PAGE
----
No Sign That ADHD Meds Raise Suicide Risk: Study
'Rigorous' Swedish research compared behavior when patients were on or off the stimulant drugs
By Robert Preidt
FRIDAY, June 20, 2014 (HealthDay News) -- Drugs used to treat attention-deficit/hyperactivity disorder (ADHD) do not increase the risk of suicide attempts or suicide, and may actually provide a protective effect, a new study suggests.
Prior research had hinted that ADHD drugs might raise the risk of suicidal behavior, according to the authors of the new report. However, they believe that the findings of those studies were questionable due to their studies' small size or the methods used.
The new study, led by Henrik Larsson of the Karolinska Institute in Stockholm, Sweden, included all of the nearly 38,000 people in Sweden diagnosed with ADHD between 1960 and 1996.
Larsson's team tracked their rates of suicidal behaviors between 2006 through 2009, at times when they were taking ADHD drugs or not taking the medications.
The result: The study found no evidence that taking ADHD drugs raised the risk of suicide attempts or suicide, the investigators reported online June 18 in the BMJ.
"Our work in several ways shows that most likely there is no link between treatment with ADHD drugs and an increased risk of suicide attempts or suicide. The results rather indicate that ADHD drugs may have a protective effect," Larsson said in an institute news release.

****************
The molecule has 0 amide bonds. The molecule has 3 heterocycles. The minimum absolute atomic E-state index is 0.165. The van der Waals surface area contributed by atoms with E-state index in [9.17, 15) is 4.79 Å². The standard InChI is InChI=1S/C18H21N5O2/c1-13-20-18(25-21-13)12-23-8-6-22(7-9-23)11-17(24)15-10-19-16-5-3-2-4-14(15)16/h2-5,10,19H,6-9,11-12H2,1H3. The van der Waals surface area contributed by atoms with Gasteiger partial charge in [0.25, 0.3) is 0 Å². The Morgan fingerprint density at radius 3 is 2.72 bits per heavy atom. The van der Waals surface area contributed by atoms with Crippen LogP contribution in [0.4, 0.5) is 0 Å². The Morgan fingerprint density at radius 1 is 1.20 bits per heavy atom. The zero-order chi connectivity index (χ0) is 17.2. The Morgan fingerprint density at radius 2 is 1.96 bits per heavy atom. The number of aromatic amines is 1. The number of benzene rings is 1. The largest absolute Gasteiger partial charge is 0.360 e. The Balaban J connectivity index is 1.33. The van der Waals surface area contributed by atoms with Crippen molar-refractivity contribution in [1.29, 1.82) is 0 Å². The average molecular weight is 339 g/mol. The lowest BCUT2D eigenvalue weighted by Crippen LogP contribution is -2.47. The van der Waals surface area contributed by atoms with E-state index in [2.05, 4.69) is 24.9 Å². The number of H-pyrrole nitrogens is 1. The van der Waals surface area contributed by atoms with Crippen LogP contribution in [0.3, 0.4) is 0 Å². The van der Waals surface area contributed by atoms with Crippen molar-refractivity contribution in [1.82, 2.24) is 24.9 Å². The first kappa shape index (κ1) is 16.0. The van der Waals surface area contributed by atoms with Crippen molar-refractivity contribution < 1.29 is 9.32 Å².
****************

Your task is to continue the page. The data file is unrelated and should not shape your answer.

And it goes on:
The authors said a particular strength of their study was that they compared patients when they were and were not taking ADHD drugs. Larsson noted that many population-based studies on risks related to particular medications "fail to adjust for the differences between individuals who take the drugs and those who do not. This is a critical limitation given that the individuals on medication are usually more severely ill than the others."
One U.S. expert in the care of people with ADHD said the study gives valuable reassurance to patients.
"This rigorous study is a real contribution to the field and should be recognized as such by laypeople and the scientific community alike," said Dr. Aaron Krasner, service chief of the Adolescent Transitional Living Program at Silver Hill Hospital in New Canaan, Conn.
He said the study was well designed, both because of its very large sample size and the fact that it tracked suicidal behaviors when individual patients were either on or off the medications.
Krasner added that the study findings "make intuitive clinical sense to the average practitioner... We know that our treatments work and should not be withheld from patients unnecessarily, provided adequate monitoring and assessment is ensured."